The Other Room was where the well-heeled went to dinner. Every night was black tie night, and you were Social Register if Jack knew your first name and your wife well enough to kiss her gently on the mouth. The wives seldom resisted, I might add.
Fifty yards down was Bombelli's, Swiss Freddi's eponymous restaurant. Advertising men gathered in its al fresco forecourt each evening, sipping the only genuine (or so Freddie said) cappuccinos in town, made from a shiny, hissing coffee machine. A trio played at nights. It was all very Continental.
Right next door, over a fence so low you conveniently held conversations and exchanged criossants for pakodas across it, was Berry's. As Indian as it's neighbour wasn't. The Tandoori Butter Chicken to die for. And the Dorothy Jones Quartet with Marguerite at the mike, as the advertising said. A few years later, after Dorothy and all of her band had emigrated to the UK, I led my own trio there.
Across Berry's was the original Gaylord restaurant. The band was led by Ken Cumine, India's only jazz violinist, replete with soft suits of pure cashmere, a shiny white violin and radiant daughter Sweet Lorraine at the microphone.
Around the corner, just across from the Eros cinema, was the Astoria hotel with its famous Venice restaurant. Famous because this was the jazz musicians' jazz hideout. For years, the diminutive trumpeter Chris Perry led his quintet there. There was the incomparable Felix Torcato on piano; years later he moved to Calcutta, first leading a wonderful quarter and later a big band at the Oberoi Grand, with his spectacular wife Diane as partner and singer.
On tenor saxophone with Chris was his brother Paul, a happy laughing buddha of a man. And out in front was Molly, a singer in the Sarah Vaughn mould, one of the best we've ever seen in the country.
Some years later, the Astoria opened a second restaurant. They called it Skyline and it opened with a young alto saxophonist who was continued over the next three decades to dominate the Indian jazz scene. The man was Braz Gonsalves and what a heart-stopping quartet it was. Xavier Fernandes, the most cerebral pianist of his time, Leslie Godinho, the 'dada' of the Hindi film percussionists on drums and... dashed if I can recall the bassist. I think perhaps it was Dinshaw 'Balsi' Balsara, advertising art director and clothes horse who later went on to become one of Asia's most successful commercial photographers in Hong Kong.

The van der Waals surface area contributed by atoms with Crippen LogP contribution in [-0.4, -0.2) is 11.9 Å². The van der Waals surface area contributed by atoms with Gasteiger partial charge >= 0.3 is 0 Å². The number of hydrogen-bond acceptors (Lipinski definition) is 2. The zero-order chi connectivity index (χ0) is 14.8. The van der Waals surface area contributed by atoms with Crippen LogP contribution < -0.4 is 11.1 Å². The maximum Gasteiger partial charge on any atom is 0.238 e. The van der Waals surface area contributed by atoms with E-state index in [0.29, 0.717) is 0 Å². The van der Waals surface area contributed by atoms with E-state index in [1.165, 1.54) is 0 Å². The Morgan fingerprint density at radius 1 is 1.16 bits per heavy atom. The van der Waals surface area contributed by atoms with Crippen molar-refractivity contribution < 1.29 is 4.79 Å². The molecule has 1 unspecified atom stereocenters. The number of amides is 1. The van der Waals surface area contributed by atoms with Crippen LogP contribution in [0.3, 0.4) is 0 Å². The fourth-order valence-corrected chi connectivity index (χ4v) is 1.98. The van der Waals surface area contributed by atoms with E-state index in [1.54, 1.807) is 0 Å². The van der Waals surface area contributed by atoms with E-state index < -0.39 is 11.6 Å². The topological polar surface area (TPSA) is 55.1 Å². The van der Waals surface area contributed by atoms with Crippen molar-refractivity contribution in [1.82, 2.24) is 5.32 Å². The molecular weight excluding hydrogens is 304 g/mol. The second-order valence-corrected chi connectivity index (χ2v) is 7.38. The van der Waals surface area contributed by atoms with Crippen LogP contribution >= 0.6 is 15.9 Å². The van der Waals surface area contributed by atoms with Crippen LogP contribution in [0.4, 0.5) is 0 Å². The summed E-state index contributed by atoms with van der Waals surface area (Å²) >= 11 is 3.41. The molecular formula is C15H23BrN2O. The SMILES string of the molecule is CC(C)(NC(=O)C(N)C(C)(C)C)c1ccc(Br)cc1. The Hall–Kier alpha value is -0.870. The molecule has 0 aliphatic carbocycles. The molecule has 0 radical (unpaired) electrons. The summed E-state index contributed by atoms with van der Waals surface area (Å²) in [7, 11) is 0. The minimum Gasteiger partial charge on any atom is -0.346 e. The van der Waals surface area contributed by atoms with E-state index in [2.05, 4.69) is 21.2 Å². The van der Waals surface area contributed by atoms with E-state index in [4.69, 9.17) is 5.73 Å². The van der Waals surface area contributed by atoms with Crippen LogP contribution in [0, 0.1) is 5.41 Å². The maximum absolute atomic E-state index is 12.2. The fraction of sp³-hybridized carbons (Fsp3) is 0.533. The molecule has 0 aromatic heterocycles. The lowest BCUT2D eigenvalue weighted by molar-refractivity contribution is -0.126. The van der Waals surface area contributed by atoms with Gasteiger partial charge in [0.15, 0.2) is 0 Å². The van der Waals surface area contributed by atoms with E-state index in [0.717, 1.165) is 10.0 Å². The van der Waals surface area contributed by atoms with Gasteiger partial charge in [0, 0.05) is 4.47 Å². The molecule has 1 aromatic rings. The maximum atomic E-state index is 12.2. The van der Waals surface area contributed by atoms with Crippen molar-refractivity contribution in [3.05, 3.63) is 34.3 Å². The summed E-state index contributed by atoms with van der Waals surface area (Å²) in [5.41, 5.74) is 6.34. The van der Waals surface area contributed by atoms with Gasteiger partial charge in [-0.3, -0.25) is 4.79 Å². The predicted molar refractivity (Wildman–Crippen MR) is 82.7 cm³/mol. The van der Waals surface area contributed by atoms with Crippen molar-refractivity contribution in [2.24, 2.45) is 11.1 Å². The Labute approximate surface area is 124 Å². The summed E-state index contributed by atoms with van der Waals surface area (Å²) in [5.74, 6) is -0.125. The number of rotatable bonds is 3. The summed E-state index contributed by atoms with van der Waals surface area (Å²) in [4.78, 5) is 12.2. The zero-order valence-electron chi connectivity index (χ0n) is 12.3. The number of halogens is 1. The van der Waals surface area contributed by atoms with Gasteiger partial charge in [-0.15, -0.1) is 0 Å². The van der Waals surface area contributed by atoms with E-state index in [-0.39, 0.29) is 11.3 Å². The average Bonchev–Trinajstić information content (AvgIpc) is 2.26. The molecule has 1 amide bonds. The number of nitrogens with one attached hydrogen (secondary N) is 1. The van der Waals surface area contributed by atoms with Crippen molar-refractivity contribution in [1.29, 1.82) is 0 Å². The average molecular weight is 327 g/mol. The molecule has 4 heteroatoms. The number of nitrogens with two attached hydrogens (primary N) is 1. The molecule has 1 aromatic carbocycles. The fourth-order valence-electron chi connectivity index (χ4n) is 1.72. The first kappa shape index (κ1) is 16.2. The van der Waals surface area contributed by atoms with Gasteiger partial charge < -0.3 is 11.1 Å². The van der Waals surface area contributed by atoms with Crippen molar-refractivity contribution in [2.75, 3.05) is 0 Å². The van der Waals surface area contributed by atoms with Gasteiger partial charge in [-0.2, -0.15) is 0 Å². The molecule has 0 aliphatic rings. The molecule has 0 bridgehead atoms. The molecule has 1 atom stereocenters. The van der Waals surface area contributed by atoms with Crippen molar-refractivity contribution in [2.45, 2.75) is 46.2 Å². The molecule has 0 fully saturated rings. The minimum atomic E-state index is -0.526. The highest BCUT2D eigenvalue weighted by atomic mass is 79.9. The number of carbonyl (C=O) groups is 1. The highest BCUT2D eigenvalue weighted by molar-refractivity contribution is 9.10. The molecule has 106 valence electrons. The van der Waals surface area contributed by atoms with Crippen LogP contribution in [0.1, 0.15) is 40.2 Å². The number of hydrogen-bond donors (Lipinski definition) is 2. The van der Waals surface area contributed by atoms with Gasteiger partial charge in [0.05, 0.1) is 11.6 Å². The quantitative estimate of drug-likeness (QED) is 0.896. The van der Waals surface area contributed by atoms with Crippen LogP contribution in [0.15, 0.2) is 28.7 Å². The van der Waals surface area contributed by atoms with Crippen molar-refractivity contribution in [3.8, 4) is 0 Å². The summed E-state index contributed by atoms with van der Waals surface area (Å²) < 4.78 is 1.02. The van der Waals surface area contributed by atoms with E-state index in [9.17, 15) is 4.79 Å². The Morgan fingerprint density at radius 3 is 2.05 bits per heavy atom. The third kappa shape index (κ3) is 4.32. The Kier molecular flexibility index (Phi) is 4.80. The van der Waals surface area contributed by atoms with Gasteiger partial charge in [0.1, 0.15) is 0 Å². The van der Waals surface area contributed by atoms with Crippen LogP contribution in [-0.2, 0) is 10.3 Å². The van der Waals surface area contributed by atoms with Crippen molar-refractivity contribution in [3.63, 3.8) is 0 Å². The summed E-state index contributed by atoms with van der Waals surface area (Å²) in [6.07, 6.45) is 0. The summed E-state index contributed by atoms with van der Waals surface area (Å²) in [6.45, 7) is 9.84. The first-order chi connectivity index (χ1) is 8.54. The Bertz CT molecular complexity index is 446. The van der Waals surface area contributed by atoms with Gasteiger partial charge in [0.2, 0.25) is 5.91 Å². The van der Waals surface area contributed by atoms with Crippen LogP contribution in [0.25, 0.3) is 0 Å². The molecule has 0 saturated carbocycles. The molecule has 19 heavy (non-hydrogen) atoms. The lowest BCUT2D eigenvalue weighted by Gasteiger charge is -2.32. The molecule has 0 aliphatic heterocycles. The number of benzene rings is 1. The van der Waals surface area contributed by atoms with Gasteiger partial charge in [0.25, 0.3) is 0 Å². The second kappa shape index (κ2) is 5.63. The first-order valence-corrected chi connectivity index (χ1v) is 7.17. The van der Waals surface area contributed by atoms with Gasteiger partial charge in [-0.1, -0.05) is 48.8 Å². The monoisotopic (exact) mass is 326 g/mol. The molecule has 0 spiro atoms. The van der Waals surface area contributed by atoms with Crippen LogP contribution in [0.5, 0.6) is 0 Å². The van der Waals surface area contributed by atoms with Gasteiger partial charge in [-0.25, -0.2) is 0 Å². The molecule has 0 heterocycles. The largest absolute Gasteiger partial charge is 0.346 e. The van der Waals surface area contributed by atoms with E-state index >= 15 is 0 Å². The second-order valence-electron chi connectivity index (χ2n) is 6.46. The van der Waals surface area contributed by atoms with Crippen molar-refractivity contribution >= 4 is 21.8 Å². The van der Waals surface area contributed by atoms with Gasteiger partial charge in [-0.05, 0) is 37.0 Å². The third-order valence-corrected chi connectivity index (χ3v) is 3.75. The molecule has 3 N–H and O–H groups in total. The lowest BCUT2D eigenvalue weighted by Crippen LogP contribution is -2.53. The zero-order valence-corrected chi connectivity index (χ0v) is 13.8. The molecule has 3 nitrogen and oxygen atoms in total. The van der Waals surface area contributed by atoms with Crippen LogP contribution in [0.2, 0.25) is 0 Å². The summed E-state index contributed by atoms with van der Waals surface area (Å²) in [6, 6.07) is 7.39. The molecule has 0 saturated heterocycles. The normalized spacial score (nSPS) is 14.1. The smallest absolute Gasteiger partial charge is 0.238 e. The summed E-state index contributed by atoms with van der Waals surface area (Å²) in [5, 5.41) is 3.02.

When Chris Perry moved on to Calcutta, Braz shifted to the Venice. The quartet grew into a quintet with the addition of a tenor saxophonist. Leslie made way for Wency, the most dynamic young drummer of his era, and Bombay rocked to the Cannonball Adderley sound. For almost a decade Venice was the meeting place for jazz men from all over the country and indeed the world. Dave Brubeck visited and sat in, regal if a little incongruous in his particular jazz genre. Duke Ellington came two nights in a row after he discovered half his orchestra moonlighting with Braz and the gang. Venice was the Blue Note of India's swingingest jazz scene and would we miss a single evening of it? Perish the thought.